Blogs | Alternative Memory Techniques

In preparation for my final year at university I listened to a podcast from Derren Brown (Memory; Tricks of the Mind) to try and improve my fairly average memory. One of the tricks he teaches is for remembering the names of people you meet which I think is such a valuable skill. The technique involved taking the persons name, visualizing someone famous or someone you know with the same name, and then sort of smushing the two people together in your mind’s eye (or at least that was what I took from it).

Basically I’m trying to explain how I found myself, ten minutes into my first English tutorial, desperately trying to imagine the girl next to me as Kim Jong-Un. The techniques pretty fun and effective so long as you don’t use the wrong part of the name and start calling girls, ‘Jong’ or even worse, ‘Un’.

So there I was laughing to myself as I pictured the sweet, blond, Liverpudlian girl next to me as a chubby Korean dictator when I was interrupted by some dreaded words from the tutor.

“How about we read a paragraph each?” He said with a jaunty smile, he knew we were too old for this sort of thing but he didn’t care, it was all in the name of fun and getting to know each other. Across from me Rachael from Friends and Katy Perry looked at each other with smiles that said, ‘this is just like school, I bloody loved school.’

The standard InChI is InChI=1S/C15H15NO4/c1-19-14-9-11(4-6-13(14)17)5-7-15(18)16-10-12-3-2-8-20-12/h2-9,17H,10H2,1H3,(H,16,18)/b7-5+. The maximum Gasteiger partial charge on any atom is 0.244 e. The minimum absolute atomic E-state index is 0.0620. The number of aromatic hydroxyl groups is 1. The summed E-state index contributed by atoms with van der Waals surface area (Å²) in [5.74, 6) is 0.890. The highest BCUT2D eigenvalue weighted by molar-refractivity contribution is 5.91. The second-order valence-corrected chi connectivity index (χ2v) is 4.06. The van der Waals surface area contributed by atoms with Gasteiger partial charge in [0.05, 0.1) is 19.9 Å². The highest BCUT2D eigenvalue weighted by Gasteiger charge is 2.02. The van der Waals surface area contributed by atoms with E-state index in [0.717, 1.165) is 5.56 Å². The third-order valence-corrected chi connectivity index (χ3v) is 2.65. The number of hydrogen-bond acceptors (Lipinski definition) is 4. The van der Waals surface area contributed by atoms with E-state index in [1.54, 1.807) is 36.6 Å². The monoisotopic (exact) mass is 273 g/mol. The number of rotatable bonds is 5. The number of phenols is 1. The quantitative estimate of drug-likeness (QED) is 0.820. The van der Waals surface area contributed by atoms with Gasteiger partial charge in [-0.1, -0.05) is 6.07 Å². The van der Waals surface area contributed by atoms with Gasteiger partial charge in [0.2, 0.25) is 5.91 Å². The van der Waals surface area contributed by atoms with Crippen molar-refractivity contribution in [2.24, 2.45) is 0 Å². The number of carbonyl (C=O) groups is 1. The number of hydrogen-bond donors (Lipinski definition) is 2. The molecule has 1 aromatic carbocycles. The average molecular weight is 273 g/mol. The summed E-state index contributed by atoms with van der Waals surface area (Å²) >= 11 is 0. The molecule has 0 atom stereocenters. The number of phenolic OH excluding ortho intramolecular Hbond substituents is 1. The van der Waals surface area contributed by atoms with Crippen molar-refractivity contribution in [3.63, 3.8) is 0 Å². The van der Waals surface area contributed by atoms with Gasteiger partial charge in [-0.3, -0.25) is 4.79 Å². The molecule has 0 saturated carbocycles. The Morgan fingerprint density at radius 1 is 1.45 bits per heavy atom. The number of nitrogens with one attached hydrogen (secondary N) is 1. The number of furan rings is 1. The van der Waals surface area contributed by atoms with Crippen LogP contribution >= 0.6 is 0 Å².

Well I didn’t Katy. And it was pretty much primarily because of this exercise.

“Who wants to start?” the tutor said and Hannah Montana put her hand up and began. I fell into the routine remembered so vividly from all those years ago at school (maybe I don’t need Derren Brown at all). I counted the people ahead of me in the circle, then the paragraphs on the page. Then I read through the one I would be made to read out loud over and over in my head whilst the others took their turns. When it came to me I managed to stumble through it, feeling the eyes of the sort of strange ‘Celebrity Come Dine With Me’ looking at me pityingly till I finally, after what seemed like an age, stuttered out the final word.

Obviously, having not listened to a word that had been read, I sat in silence for the rest of the class, amusing myself only when Hannah Montana started talking about feminist themes in the text. Little did she know that one day she would be twerking in her knickers at some global music awards, sticking her tongue out so far that she ended up looks like a unravelled gyrating Hubba Bubba bubblegum roll.

Note to self: Stop learning memory techniques and learn to read.

Brook Driver

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